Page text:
Once in a while, you’ll get a recommendation for a movie that ticks every box, Satan & Adam is that kind of movie. Showing that music really can heal, it begins at a time when racial tensions were looming in NYC, and against all odds, a black street musician based in Harlem bonds with a white musician over their love for music, and the result is documentary magic.
Mixed with old and new footage, the film chronicles Sterling Magee (AKA Satan) and Adam Gussow, and was twenty years in the making. Satan & Adam follows the journey and deep friendship of the two musicians right up to the present day.
Scott Balcerek directed the film and we have to say, this is a wonderful statement when it comes to the power of music. The duo’s love of the blues becomes something of a spiritual force, uniting two completely separate entities with one common goal.
The two principles couldn’t be any different, on the one hand, you have Adam Gussow, a Princeton grad and aspiring blues musician, and on the other local “historical landmark” Sterling Magee, a.k.a. “One Man Satan Band,” who was a permanent fixture on 125thstreet in Harlem.
Adam saw Satan playing the street corner in 1986, immediately pulled out his harmonica and asked Satan if he could play along, Satan said yes and the rest, as they say, is history. Let’s not forget that these were racially-charged times and some of the locals were less than pleased at the time, Adam recollects hearing “Satan’s gonna play with the white boys,” and yet both men shook it off, Adam started his “apprenticeship,” and Sterling, well, he was the master running the show.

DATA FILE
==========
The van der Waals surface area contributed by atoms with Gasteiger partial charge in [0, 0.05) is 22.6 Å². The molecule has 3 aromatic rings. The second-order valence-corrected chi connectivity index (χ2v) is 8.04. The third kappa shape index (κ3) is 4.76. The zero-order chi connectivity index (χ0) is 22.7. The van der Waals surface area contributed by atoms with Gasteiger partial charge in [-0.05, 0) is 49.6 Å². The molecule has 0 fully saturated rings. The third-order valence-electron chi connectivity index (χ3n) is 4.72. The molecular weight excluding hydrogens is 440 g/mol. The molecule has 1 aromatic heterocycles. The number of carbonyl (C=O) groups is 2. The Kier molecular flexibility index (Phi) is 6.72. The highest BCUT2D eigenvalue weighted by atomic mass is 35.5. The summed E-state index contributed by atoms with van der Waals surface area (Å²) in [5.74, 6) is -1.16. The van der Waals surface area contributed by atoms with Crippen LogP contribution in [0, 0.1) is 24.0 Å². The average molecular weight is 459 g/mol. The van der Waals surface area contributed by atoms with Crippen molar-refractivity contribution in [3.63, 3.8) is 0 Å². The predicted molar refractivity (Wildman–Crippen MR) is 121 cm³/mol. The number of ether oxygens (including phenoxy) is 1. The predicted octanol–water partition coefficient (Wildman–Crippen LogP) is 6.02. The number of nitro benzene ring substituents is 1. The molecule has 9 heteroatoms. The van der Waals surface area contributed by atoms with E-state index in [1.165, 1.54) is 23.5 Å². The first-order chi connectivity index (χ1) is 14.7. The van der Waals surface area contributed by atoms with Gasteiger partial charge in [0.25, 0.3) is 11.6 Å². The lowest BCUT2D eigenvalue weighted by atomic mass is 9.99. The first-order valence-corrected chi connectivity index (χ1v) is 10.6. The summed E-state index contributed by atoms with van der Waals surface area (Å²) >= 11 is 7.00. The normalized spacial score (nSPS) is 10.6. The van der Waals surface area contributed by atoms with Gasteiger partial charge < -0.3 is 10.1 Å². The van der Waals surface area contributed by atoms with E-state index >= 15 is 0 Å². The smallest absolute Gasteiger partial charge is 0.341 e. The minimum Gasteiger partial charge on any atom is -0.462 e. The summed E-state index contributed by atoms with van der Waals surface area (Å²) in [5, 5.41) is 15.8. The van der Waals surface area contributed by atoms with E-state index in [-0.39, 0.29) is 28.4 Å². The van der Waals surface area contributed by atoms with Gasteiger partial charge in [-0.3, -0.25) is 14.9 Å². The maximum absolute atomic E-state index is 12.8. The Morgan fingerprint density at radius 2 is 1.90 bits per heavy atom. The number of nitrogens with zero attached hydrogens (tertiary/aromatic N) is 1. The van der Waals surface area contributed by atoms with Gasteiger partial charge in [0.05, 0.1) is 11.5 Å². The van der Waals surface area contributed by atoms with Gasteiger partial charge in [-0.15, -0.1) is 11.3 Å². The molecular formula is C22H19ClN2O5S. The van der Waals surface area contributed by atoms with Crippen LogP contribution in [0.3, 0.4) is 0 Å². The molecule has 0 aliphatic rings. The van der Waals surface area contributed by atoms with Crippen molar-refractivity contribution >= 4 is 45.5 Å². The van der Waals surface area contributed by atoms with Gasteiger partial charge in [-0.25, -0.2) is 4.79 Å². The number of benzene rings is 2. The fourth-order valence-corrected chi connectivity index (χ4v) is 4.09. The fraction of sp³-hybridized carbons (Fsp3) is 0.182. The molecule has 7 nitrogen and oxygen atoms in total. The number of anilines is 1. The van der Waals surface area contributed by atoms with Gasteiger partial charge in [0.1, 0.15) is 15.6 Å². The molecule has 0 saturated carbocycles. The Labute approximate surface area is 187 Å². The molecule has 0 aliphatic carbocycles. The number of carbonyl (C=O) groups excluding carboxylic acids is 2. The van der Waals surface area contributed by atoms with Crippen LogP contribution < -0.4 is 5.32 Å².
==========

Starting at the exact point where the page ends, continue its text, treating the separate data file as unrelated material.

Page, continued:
The film takes an unexpected turn when in 1988, U2’s guitar player The Edge stumbled upon the duo during filming for the bands documentary Rattle and Hum. He said of the chance encounter: “It captured so much of our intention as a band.” Satan and Adam’s track “Freedom for My People” even made it to U2’s ‘Rattle and Hum’ album, by the way, they are the only band other than U2 to do so.
This led to the duo becoming not just a novelty act from Harlem, they were now ‘on the circuit.’ Throughout the movie
Balcerek beautifully threads old footage and new to chronicle their rise to success, the journey from the street corner of Harlem to playing all over Europe with Bo Diddley, and of course, the ups and downs.
The movie holds you captivated from beginning to end and when an unexpected, and deeply moving development happens a third of the way through, you can’t help but feel something tragic is about to happen. Stay with it, it is worth the wait.
With Satan’s raw talent, and Adam’s almost by-the-book approach, the movie is totally addictive, and when you add Satan’s “unbalanced” wife Miss Maicy into the mix, this adds another subplot to an already-bizarre relationship.
Satan & Adam shows us that music is truly a universal language, it can bring together racial divides, and shows us that music can help heal severe emotional trauma. Whatever your musical taste is, you’ll appreciate the musicianship shown by this inspiring duo.
Satan & Adam is currently showing on Netflix.